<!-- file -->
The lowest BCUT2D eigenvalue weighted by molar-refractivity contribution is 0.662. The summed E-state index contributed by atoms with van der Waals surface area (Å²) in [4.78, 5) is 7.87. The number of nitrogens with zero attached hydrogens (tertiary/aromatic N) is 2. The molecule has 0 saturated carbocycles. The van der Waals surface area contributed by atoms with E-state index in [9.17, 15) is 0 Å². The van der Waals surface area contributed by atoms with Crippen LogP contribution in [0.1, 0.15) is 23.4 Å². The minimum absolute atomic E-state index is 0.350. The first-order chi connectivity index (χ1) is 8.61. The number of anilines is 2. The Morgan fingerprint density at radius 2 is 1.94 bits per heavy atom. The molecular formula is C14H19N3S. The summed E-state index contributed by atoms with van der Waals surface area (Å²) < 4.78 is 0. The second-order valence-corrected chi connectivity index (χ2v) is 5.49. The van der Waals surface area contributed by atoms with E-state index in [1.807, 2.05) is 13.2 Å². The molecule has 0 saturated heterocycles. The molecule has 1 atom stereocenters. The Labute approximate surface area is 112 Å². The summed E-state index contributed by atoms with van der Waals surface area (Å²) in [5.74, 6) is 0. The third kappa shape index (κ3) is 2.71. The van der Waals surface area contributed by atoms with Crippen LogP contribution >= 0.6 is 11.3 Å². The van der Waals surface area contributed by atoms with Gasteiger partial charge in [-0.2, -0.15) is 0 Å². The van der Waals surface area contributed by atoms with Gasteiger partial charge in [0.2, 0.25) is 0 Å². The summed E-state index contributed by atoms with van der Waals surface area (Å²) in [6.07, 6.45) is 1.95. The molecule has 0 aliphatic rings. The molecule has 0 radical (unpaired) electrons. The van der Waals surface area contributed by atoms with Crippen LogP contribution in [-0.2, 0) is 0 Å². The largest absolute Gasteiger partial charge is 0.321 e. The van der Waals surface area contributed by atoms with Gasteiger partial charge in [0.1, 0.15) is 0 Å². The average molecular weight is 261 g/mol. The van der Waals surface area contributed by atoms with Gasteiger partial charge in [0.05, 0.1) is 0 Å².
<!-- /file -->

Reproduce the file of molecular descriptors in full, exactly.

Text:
The lowest BCUT2D eigenvalue weighted by molar-refractivity contribution is 0.662. The summed E-state index contributed by atoms with van der Waals surface area (Å²) in [4.78, 5) is 7.87. The number of nitrogens with zero attached hydrogens (tertiary/aromatic N) is 2. The molecule has 0 saturated carbocycles. The van der Waals surface area contributed by atoms with E-state index in [9.17, 15) is 0 Å². The van der Waals surface area contributed by atoms with Crippen LogP contribution in [0.1, 0.15) is 23.4 Å². The minimum absolute atomic E-state index is 0.350. The first-order chi connectivity index (χ1) is 8.61. The number of anilines is 2. The Morgan fingerprint density at radius 2 is 1.94 bits per heavy atom. The molecular formula is C14H19N3S. The summed E-state index contributed by atoms with van der Waals surface area (Å²) < 4.78 is 0. The second-order valence-corrected chi connectivity index (χ2v) is 5.49. The van der Waals surface area contributed by atoms with E-state index in [1.807, 2.05) is 13.2 Å². The molecule has 0 saturated heterocycles. The molecule has 1 atom stereocenters. The Labute approximate surface area is 112 Å². The summed E-state index contributed by atoms with van der Waals surface area (Å²) in [5.74, 6) is 0. The third kappa shape index (κ3) is 2.71. The van der Waals surface area contributed by atoms with Crippen LogP contribution >= 0.6 is 11.3 Å². The van der Waals surface area contributed by atoms with Gasteiger partial charge in [-0.2, -0.15) is 0 Å². The van der Waals surface area contributed by atoms with Gasteiger partial charge in [0.2, 0.25) is 0 Å². The summed E-state index contributed by atoms with van der Waals surface area (Å²) in [6.07, 6.45) is 1.95. The molecule has 0 aliphatic rings. The molecule has 0 radical (unpaired) electrons. The van der Waals surface area contributed by atoms with Crippen LogP contribution in [-0.2, 0) is 0 Å². The largest absolute Gasteiger partial charge is 0.321 e. The van der Waals surface area contributed by atoms with Gasteiger partial charge in [0.1, 0.15) is 0 Å². The average molecular weight is 261 g/mol. The van der Waals surface area contributed by atoms with Gasteiger partial charge in [0.05, 0.1) is 0 Å².